Because of the civil war in Syria, Hezbollah is overtaxed militarily and on the defensive politically. The United States must recognize this mix of strength and weakness if its regional policies are to meet with success.

Season of Monsters Surviving the horrors of a war-torn Syria

November 18, 2014 

Tucked outside the walls of the old city of Aleppo, there is a hidden 800-year-old Ayyubid stone building called Madraset al-Firdaws, or the School of Paradise. The small architectural gem was the vision of Dayfa Khatoun, the Kurdish-Syrian niece of Saladin, who ruled Aleppo for seven years in the 13th century. She envisioned a modern complex dedicated to the study of Sufi Islam. Every element in the complex followed the ancient and strict “golden proportion,” from the overall floor plan to the smallest details on the ornamental columns with muqarnas capitals. The building with its 11 domes was designed—from concept to execution—to stand apart from the dozens of other religious monuments in Aleppo. It was built to be perfect.

I visited Madrasat al-Firdows in June 2011 during my last visit to Aleppo. At that time, the people of the city were still safe, far from the turmoil erupting across Syria. Protests raged outside Aleppo’s borders, but absolute stillness occupied the courtyard as it had for centuries.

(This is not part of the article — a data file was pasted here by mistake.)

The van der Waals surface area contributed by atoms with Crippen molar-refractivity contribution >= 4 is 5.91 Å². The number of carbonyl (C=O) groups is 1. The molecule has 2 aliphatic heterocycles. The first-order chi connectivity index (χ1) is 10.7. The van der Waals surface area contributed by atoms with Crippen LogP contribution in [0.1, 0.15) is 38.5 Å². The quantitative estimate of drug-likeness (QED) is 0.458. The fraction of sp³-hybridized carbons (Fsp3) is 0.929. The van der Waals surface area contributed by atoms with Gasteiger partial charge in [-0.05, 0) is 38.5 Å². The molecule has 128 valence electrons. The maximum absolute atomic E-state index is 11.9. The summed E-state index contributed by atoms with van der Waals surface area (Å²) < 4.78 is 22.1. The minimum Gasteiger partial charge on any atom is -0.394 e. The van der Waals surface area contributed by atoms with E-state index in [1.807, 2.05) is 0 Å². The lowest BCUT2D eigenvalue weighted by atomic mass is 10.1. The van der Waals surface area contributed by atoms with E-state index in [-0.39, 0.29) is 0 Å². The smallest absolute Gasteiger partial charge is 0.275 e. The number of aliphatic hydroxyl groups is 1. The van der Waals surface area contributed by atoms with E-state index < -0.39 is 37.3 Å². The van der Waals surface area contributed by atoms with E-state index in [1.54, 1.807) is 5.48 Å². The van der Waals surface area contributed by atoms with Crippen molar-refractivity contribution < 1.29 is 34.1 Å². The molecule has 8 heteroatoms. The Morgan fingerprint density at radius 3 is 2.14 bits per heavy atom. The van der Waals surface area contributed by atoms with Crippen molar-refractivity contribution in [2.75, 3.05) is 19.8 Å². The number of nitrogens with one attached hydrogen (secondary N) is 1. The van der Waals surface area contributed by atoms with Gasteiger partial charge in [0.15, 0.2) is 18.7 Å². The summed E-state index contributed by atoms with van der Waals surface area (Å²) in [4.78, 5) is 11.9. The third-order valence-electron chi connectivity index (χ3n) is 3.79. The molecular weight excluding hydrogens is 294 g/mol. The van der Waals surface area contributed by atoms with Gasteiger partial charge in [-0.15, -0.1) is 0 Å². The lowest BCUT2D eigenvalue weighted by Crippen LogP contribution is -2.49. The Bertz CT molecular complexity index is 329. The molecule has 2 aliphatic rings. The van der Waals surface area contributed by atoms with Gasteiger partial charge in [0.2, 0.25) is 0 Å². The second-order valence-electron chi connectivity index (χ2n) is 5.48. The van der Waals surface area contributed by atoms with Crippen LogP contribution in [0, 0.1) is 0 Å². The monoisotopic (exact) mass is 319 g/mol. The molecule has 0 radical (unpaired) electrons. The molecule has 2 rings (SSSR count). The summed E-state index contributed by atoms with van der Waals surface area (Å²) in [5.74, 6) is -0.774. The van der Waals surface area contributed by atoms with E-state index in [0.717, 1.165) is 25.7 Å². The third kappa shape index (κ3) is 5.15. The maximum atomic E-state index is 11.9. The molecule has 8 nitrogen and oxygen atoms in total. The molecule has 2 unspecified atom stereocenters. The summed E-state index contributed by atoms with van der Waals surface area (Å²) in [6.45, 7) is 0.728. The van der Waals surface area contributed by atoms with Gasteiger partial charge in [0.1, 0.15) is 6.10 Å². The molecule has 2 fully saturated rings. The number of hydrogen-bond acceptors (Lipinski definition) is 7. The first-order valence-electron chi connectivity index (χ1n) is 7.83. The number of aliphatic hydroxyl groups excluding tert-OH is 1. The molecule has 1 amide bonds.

It is no longer so. The cobblestoned streets of old Aleppo have been torn into piles of rubble. War has lodged itself in the heart of the city for over two years now, splitting it literally in half between rebel and regime forces. Now ISIL fighters encircle what remains of Free Syrian Army territory as the city’s fate hangs in the balance. Many of Aleppo’s ancient artifacts have been destroyed—burned, bombed, looted. The city that was once home to over four million people, is now ravaged by over two years of indiscriminate shelling and constant barrel bombs launched by the Assad regime that killed, injured, and displaced thousands of innocents along with their precious cultural heritage. Rebels on the front line retaliate with haphazard shells of their own that strike both army forces and civilian bystanders.

Miraculously, Madraset al-Firdows still stands intact although devastating loss surrounds it.